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Aluminum wiring

Posted by vapourous (My Page) on
Thu, Jul 19, 12 at 9:04

Hi everyone,

I have a few electrical questions for the group...

I'm looking to purchase a 1972 house that has aluminium wiring. Every house in my target area and price has it or I wouldn't even be considering this.

If I get this house, I will be taking some type of action to help reduce the possibility of a fire hazard (I'm paranoid).

I understand that rewiring to copper is the best solution. I'm not sure if that would be financially possible for a few years so I would probably go with having all the outlets and fixtures updated to Copalum which is looking to run about $40 per outlet.

Does anyone know a ballpark figure for rewiring a 1700 square foot house with an attic and basement would run? It already has a newer electrical panel so that would not need to be replaced.

And my second question is - if I have all the connections changed to Copalum, would I still have to buy light fixtures that are specifically rated for aluminum? That really limits my selections.


Follow-Up Postings:

RE: Aluminum wiring

What we see most often are switches and receptacles that have copper pigtailed to the aluminum so standard cheap fiztures can be used. Hopefully antioxidant filled wire nuts have been used. Now, for whatever reason, this house has surviewed for 40 years and it is a very expensive proposition to rewire and entire house. Also, the Colar receptacles and switches are available at Home Depot in the Levitin brand for around $3.00 each. IMO, the aluminum is not that big a problem if it is properly terminated.

What you should more concerned about is your main panel. These homes frequently had Federal Pacific panels which lost their UL reaing 25 or so years ago. The breakers are notorious for not tripping under overload.

RE: Aluminum wiring

Thanks for the feedback! Good info. I'll definitely check out the panel but it's been replaced more recently (in the 90's?) so I'm hoping I'm clear on that one.

RE: Aluminum wiring

I have a house that still has some small-current circuits with late-60s era aluminum wiring. (I say "small current" because most of the observed problems have been with AL wires in the 10-14 guage range.) And those remaining at my house would be quite difficult and expensive to replace with copper.

Although I wasn't required by code to replace the circuit breakers protecting these circuits (they're "grandfathered"), I chose to swap-in modern AFCI breakers. In the not-all-that-likely event that your small-guage aluminum wiring develops problems causing arcing (and, hence, a fire risk), that's precisely what AFCI breakers are designed to detect.

RE: Aluminum wiring

"In the not-all-that-likely event that your small-guage aluminum wiring develops problems causing arcing"

Likely enough it is no longer used.

The type of solid aluminum used can be part of the problem.

To make the solid aluminum wire ductile enough for wiring that must flex during installation the aluminum was not hardened.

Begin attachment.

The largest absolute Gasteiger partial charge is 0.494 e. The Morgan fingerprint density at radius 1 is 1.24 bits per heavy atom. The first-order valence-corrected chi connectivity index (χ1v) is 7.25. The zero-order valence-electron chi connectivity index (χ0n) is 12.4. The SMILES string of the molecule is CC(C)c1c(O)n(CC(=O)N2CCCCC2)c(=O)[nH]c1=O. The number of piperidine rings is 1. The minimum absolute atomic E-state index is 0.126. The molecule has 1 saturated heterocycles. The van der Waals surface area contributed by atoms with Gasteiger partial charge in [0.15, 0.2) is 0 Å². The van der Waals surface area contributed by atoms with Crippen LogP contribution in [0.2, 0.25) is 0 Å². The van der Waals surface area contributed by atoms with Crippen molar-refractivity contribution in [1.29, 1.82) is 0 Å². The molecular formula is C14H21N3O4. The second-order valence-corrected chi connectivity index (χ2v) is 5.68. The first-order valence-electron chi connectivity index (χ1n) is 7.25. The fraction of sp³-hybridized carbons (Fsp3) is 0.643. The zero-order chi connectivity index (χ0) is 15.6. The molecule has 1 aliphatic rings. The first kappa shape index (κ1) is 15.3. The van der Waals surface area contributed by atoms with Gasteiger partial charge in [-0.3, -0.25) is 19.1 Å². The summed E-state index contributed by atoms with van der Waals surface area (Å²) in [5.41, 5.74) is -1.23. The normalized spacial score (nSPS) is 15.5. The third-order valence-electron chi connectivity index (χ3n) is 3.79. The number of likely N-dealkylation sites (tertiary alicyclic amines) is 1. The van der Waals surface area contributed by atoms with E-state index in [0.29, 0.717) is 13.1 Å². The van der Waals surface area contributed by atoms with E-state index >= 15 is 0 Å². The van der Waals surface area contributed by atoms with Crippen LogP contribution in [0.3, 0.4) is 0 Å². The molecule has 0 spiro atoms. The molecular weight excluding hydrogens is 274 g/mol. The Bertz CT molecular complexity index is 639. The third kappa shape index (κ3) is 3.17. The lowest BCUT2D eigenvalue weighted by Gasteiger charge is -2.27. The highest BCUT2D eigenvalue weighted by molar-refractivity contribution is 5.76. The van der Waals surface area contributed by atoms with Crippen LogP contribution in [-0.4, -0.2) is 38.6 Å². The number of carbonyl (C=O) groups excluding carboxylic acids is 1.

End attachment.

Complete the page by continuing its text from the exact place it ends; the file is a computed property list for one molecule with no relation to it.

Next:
This lack of hardness allows it to 'flow' under pressure from clamping as the temperature rises, making the connection no longer tight.

Correctly joining the solid aluminum to copper pigtails for final connections helps somewhat, but the copper to aluminum joints still remain at least somewhat vulnerable.

Replacing wires does not use the same methods as wiring in new work.

Wires can be fished into voids and connected without doing more than disconnecting the old wire and pushing it back out of the box as long as both ends are disconnected making hte cable dead. There is no reason to actually remove the old wiring form the wall.

RE: Aluminum wiring

FOR ONCE, I've got to agree with Brick.

RE: Aluminum wiring

> If I get this house, I will be taking some type of action to
> help reduce the possibility of a fire hazard (I'm paranoid).

Proper workmanship in any house means lights do not dim even when a laser printer or window air conditioner powers. Many ignore dimming because only copper wire was used - very forgiving. Aluminum wire is not forgiving. Dimming (due to many workmanship defects or the cold creep) indicates a poor connection.

The same poor connections in copper are, unfortunately, a fire hazard when using aluminum.

The house has existed for 40 years without problems. If extra care is always exercised, then you should not have problems. Care includes actively finding and eliminating any poor workmanship indicated by dimming incandescent bulbs.

In the famous Beverly Hills Supper Club fire that killed over 100, they routinely ignored dimming lights. Most just say that is normal because a house did not burn down. Even a window air conditioner. toaster, or laser printer do not cause dimming when wires are properly bonded.

For aluminum, that means more than an anti-oxidizer inside wire nuts. It means aluminum wires twisted together so as to stay together BEFORE a wire nut is screwed on. An example of minimally acceptable workmanship for aluminum wires that many should and fail to do for copper.

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